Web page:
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The Committee Overseeing Hillsborough’s Transportation Tax Gets To Work

Aug 27, 2019

The Florida Supreme Court will decide the fate of Hillsborough County’s voter-approved transportation sales tax. But the board that will supervise how that tax money is spent is eager to get to work.

The Independent Oversight Committee has 13 members. The Board of County Commissioners picks four. Tampa gets two seats (one appointed by the mayor, the other by the city council). Plant City and Temple Terrace each pick one seat. HART, the county’s transit agency, has two seats.  The county Tax Collector, Property Appraiser, and Clerk of Circuit Court appoint one seat each.

Most of the members have government experience, including former State Rep. Sean Shaw (D-Tampa), who was elected chairman. Tuesday’s meeting was mostly a “getting to know you” session. The Hillsborough Metropolitan Planning organization is helping the committee start its work.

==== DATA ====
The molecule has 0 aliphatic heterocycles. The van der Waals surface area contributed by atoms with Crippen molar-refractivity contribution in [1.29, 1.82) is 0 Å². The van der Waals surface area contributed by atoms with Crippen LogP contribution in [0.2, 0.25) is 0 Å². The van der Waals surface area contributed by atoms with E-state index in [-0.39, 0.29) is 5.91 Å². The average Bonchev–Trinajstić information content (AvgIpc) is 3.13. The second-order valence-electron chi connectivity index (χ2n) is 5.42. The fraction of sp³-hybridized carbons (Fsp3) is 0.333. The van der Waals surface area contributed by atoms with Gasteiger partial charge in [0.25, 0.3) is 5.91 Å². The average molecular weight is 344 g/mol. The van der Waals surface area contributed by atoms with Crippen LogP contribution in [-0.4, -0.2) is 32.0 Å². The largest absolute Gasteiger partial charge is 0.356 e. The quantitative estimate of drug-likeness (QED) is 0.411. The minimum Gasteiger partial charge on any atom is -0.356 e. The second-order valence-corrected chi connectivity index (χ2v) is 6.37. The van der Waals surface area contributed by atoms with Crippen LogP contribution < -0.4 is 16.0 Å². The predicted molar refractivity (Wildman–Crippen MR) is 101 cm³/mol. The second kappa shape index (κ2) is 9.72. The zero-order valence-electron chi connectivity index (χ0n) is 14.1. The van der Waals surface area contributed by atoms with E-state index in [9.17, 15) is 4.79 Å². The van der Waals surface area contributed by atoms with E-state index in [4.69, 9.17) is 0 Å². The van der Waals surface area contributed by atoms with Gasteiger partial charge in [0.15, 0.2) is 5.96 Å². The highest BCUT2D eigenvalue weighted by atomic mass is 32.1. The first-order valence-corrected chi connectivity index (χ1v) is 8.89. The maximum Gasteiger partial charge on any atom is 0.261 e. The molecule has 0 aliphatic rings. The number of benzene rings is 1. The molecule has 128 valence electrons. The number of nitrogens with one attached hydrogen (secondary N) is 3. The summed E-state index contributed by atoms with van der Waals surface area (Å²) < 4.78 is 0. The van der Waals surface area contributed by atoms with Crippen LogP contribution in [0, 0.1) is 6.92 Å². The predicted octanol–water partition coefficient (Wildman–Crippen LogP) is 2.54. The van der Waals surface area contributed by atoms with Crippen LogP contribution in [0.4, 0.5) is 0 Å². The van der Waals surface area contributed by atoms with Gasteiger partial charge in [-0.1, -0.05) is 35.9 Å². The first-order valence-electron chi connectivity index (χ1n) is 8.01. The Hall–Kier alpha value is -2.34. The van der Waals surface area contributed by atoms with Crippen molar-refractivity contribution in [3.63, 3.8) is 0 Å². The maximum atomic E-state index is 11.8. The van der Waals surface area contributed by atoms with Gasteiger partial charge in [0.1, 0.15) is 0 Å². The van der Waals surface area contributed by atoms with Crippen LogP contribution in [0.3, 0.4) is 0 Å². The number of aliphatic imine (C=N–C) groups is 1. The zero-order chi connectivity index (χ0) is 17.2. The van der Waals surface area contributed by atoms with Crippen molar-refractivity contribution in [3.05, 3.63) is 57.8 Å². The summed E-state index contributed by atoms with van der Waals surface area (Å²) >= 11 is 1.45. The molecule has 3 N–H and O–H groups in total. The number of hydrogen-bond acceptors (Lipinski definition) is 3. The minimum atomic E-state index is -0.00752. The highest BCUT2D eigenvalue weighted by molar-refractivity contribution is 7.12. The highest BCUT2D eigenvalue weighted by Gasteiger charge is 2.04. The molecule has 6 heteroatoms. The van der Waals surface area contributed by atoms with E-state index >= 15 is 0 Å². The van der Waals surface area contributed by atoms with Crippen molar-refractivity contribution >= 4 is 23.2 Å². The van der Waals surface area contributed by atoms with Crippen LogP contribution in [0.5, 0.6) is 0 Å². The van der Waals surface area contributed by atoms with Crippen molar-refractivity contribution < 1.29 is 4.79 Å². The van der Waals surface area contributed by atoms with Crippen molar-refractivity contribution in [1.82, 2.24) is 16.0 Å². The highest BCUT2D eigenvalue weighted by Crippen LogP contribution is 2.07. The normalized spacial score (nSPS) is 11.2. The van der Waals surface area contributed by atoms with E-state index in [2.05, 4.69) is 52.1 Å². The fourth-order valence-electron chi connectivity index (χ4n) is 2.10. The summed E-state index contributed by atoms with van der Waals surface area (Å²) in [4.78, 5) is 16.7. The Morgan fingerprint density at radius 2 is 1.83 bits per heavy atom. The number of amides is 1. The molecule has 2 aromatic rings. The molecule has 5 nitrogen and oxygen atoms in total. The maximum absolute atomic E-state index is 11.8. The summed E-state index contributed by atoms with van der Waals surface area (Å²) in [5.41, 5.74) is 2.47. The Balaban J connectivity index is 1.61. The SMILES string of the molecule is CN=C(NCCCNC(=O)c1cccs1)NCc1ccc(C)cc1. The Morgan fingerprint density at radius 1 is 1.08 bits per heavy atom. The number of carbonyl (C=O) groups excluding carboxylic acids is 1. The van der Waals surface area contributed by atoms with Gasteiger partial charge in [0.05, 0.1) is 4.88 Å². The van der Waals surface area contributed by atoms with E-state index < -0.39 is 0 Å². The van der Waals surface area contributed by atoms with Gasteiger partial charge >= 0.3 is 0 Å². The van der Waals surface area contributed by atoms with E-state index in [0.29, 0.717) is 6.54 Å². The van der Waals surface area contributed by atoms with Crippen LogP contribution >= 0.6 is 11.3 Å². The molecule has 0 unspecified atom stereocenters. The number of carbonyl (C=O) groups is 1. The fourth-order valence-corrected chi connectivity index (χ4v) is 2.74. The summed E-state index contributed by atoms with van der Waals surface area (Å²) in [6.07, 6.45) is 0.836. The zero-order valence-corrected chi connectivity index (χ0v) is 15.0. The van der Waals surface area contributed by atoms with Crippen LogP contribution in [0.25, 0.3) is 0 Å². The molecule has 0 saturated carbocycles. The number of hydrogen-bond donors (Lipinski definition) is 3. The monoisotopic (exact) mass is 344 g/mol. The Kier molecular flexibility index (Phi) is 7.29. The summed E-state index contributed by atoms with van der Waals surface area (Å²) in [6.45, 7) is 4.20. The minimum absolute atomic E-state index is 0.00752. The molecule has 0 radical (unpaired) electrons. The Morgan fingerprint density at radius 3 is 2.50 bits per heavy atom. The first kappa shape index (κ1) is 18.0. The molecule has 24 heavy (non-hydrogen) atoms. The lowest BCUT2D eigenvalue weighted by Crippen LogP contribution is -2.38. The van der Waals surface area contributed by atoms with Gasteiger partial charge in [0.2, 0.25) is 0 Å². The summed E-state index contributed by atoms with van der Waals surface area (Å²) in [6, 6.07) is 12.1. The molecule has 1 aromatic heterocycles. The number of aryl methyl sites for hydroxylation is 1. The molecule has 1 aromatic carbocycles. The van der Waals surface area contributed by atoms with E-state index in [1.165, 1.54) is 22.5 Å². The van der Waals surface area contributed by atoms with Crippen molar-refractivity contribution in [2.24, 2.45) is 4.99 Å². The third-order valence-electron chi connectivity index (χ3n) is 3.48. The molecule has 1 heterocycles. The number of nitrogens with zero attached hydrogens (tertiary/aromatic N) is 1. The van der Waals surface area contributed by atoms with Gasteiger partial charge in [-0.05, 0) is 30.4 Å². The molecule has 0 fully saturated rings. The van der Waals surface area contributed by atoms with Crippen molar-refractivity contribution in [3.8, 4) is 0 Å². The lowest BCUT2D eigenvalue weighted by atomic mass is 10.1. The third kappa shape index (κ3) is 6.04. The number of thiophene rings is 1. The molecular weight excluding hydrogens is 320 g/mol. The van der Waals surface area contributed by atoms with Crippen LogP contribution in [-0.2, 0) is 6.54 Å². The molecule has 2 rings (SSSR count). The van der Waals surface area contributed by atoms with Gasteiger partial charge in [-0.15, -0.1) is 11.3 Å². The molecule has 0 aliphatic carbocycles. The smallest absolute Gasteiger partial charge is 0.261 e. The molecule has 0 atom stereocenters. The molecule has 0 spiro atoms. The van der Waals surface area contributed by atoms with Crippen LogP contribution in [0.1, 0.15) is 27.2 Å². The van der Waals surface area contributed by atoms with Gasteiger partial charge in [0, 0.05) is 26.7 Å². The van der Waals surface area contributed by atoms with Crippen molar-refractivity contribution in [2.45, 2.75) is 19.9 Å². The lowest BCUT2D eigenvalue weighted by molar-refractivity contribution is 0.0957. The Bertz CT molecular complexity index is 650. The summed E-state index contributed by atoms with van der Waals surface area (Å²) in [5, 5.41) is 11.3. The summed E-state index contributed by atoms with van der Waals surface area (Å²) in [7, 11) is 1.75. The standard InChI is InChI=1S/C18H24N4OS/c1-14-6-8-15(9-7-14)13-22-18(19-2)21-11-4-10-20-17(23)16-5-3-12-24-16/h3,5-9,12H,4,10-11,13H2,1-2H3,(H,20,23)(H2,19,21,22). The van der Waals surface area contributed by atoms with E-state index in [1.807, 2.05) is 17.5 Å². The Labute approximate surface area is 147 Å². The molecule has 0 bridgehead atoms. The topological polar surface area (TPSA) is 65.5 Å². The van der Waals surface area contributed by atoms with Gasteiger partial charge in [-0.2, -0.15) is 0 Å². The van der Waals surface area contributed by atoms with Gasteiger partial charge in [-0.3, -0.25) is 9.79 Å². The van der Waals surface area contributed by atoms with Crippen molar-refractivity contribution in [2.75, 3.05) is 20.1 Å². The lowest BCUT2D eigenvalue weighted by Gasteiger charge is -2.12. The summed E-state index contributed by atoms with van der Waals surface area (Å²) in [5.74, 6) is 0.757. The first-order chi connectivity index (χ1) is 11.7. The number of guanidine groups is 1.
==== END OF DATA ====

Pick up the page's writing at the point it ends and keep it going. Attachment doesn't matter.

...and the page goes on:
“We were talking with the committee members about what their process would be for receiving those project plans and looking at them and certifying them to be in compliance with the charter amendment approved by the voters,” MPO Executive Director Beth Alden said after the meeting.

RELATED: Hillsborough Commissioners Approve Transportation Tax Plan

The committee’s main task will be to review plans for transportation projects funded with sales tax revenue. It will also conduct an annual audit to make sure tax revenue is being properly spent. The committee may also consider ideas for transportation projects from the public. Members expressed concern that could open the door to unrealistic and unworkable proposals.

Neither the amendment to county charter that set up the tax nor the committee’s bylaws spell out how the panel will accept proposals from the public. The MPO agreed to look into some possible solutions and report back.  

The committee will hold another introductory meeting in September, where members will learn more about transportation planning. In the meantime, Hillsborough County and its cities are collecting the transportation sales tax but can’t spend it until the legal challenge is resolved. Chief Assistant County Attorney Sam Hamilton told the committee that the Supreme Court could hear arguments in the case later this year.